Relativistic Mechanics, Time and Inertia

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That answer stood largely unchallenged for two centuries, until the Austrian physicist Ernst Mach flatly declared Newton to be wrong. Nevertheless, the essential idea is simple enough. Inertia—that tendency of massive objects to move at constant velocity—must depend on other bodies, because motion itself must be measured relative to other bodies. Rotations and accelerations along straight paths take place with respect to the reference frame of the distant stars and galaxies.

The centrifugal forces that throw you to the side of an automobile as it rounds a corner arise because you are accelerating with respect to the distant matter in the universe. He asserted that this behavior is determined relative to absolute space.

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Does the law of inertia mean anything in an empty universe? It furthermore went against our human intuition that our experience of the world is fundamental, not contingent. When accelerating downward in an elevator whose cable has snapped, you feel weightless. By the same token, when accelerating upward in an elevator, you feel heavier than usual, as if the gravitational pull of the Earth has suddenly increased.

To explain the origin of accelerations, then, he would need to create a theory of gravitation. Furthermore, because free fall abolishes gravity in an elevator, the origin of inertia cannot be found in the interaction with nearby bodies such as Earth. Einstein hoped that, within the framework of general relativity, the distribution of matter of the universe would fully determine the inertia of material objects.

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As simple as the question sounds, there is as yet no definitive answer. Josef Lense, an Austrian mathematician, later provided relevant astronomical observations. Inevitably, this concept of frame dragging has come to be known as the Lense-Thirring effect. In the paltry gravitational field of the rotating Earth, the predicted amount of frame dragging is enough to displace the axis of an orbiting gyro by only 0. In , New Zealander Roy Kerr, then at the University of Texas, discovered the general-relativistic description of rotating black holes.

Relativistic Momentum

Soon physicists recognized that frame dragging can become far more pronounced around extreme astronomical bodies. Several teams have claimed to find observational evidence of frame dragging in the disks around supermassive black holes, although the results are indirect and imprecise. The question of how the distant reaches of the universe give marching orders to a gyroscope spinning on my desk is an altogether trickier issue.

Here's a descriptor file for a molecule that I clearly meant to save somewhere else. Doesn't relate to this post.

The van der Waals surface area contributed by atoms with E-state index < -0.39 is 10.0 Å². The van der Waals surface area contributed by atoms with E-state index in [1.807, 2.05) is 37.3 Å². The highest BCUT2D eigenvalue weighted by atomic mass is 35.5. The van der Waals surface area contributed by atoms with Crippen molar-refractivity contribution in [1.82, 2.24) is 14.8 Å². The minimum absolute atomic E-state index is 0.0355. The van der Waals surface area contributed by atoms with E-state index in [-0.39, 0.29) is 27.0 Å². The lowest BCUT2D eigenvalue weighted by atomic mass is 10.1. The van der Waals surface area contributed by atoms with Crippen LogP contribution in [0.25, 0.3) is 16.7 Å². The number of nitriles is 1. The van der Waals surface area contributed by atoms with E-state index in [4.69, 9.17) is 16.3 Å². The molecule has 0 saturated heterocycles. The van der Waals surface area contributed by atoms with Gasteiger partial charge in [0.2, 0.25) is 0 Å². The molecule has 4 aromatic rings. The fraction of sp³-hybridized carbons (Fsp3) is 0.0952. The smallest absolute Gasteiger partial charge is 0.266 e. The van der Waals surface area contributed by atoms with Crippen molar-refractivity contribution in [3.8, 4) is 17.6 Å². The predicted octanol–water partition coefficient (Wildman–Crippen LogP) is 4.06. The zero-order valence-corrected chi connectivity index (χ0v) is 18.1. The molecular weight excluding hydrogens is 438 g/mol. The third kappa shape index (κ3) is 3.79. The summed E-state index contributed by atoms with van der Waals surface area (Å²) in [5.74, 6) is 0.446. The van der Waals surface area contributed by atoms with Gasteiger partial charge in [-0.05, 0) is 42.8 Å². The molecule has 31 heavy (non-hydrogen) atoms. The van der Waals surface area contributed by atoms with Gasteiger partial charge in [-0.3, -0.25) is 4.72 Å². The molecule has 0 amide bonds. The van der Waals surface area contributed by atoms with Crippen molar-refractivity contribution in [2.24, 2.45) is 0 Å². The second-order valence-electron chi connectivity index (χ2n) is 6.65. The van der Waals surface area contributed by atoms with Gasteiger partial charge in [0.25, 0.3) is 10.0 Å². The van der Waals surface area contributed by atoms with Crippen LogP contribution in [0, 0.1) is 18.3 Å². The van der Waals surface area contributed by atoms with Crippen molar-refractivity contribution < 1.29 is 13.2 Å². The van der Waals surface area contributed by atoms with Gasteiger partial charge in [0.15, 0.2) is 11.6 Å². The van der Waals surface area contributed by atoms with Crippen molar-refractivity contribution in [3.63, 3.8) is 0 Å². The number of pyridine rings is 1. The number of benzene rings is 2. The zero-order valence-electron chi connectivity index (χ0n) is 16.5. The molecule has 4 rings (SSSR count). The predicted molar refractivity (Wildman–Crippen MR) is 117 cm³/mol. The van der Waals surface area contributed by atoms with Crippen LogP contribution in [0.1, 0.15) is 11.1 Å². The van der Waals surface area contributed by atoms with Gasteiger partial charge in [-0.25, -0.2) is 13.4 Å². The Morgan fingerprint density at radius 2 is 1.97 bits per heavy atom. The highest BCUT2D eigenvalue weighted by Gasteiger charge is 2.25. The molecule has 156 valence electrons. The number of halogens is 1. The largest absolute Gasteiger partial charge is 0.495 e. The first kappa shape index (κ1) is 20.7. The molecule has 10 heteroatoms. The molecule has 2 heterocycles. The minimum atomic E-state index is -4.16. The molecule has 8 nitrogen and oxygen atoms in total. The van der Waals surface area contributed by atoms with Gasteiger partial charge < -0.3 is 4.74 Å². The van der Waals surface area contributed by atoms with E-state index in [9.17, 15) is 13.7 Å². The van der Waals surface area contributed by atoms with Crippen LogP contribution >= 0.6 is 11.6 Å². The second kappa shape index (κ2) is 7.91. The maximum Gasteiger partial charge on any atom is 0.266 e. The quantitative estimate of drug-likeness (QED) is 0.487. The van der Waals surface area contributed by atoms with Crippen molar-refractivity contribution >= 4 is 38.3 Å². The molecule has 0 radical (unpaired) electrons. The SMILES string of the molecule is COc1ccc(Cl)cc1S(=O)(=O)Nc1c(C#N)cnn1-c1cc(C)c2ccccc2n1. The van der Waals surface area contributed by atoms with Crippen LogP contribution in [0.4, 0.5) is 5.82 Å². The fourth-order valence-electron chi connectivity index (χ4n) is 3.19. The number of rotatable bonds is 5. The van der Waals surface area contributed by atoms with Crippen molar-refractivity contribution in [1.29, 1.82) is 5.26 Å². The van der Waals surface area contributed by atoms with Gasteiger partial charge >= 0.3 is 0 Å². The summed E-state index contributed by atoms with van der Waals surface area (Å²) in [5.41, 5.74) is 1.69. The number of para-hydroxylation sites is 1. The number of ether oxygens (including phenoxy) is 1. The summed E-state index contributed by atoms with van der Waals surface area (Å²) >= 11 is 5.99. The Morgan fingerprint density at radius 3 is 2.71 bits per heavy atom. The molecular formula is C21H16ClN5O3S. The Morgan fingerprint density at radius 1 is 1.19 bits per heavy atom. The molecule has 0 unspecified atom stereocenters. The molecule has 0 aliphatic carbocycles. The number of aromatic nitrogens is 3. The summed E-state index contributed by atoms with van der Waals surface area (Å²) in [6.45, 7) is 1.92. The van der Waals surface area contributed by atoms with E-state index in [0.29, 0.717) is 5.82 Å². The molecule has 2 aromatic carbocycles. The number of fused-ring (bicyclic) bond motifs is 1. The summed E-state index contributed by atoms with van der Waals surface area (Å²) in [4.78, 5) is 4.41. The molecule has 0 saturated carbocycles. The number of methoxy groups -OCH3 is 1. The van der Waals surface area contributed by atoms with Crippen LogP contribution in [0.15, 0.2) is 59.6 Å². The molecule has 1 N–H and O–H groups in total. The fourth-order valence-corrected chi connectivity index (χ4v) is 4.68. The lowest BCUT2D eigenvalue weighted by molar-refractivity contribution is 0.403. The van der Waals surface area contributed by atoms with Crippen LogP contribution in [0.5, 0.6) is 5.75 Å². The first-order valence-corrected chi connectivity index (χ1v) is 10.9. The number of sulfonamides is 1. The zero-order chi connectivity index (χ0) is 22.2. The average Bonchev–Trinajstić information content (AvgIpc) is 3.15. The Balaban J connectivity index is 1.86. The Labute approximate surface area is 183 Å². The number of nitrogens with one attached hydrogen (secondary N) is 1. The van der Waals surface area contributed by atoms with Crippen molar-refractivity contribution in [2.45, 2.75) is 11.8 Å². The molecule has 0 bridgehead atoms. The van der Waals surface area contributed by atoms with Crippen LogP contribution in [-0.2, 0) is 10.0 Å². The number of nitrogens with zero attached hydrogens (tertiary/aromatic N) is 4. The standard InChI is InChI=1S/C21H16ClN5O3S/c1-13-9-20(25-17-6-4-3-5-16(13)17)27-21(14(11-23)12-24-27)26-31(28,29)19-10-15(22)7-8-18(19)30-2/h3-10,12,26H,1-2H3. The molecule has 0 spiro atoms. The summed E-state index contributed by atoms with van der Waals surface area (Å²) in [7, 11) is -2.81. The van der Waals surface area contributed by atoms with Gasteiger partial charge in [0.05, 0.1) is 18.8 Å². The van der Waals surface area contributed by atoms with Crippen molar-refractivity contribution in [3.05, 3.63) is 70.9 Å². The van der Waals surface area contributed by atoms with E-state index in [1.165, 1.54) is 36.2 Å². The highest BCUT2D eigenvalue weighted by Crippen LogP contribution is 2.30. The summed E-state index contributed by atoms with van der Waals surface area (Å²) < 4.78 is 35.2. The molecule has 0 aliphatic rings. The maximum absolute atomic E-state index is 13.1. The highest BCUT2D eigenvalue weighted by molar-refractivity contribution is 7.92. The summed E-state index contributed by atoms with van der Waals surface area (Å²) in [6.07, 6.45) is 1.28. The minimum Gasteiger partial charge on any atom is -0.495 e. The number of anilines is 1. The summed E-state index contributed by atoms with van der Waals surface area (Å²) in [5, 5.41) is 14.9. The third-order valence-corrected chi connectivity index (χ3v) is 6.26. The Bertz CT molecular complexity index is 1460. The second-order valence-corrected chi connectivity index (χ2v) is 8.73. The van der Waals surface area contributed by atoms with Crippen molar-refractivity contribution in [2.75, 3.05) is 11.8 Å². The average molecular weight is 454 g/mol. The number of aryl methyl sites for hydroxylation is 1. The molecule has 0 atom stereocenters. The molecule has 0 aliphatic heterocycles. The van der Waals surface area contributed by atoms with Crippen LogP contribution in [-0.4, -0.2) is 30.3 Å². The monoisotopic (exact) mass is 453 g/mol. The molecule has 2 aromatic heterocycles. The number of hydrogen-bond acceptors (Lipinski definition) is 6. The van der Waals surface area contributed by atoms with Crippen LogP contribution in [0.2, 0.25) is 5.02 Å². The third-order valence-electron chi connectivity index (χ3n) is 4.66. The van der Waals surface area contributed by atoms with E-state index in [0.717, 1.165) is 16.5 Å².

It does not mean that the universe is rotating around some central axis. For true followers of Mach, a gyro should track the bulk matter of the cosmos, and so it should remain stationary with respect to distant galaxies.

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Such models can be declared unphysical, however, because they flagrantly contradict observations of the real universe. Nevertheless, as theoretical solutions they demonstrate the difficulties that come with defining inertia purely in relation to other objects. In , however, Harry King, then at the University of Texas, proved that a closed universe—one that is destined to stop expanding and eventually recollapse—can exhibit no rotation. Schmid has concluded that vorticity added to a realistic cosmological model would indeed drag gyroscope axes. In this way, he bypasses the necessity to impose boundary conditions at infinity, the problem that bedeviled Einstein.

The matter distribution of the universe in and of itself determines the behavior of gyroscopes.

Relativistic Momentum – College Physics

In SR they don't, but it's still possible to use co-ordinate systems corresponding to accelerating or rotating frames of reference, just as it is possible to solve ordinary mechanics problems in curvilinear co-ordinate systems. This is done by introducing a metric tensor.

Special Relativity - Lecture 1

The formalism is very similar to that of many general relativity problems, but it is still special relativity as long as the space-time is constrained to be flat and minkowskian. Note that the speed of light is rarely a constant in non-inertial frames, and this has been known to cause confusion. An example is a rotating frame of reference used to deal with a rotating object.

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The transformation of the metric into the rotating frame leads to "fictitious" forces: Coriolis forces and centrifugal forces. But this is no different from ordinary mechanics.


A simple task is to solve for the motion of a rocket that accelerates "uniformly". What does this mean? We don't mean that its acceleration as measured by an inertial observer is constant. We mean that it is moving such that its acceleration measured in a "momentarily comoving inertial frame" is always the same; this frame is an inertial frame travelling at the same instantaneous velocity as the object at any moment.

If you were on board such a uniformly accelerated rocket, you would experience a constant "G force". The motion of this rocket can be found in several ways.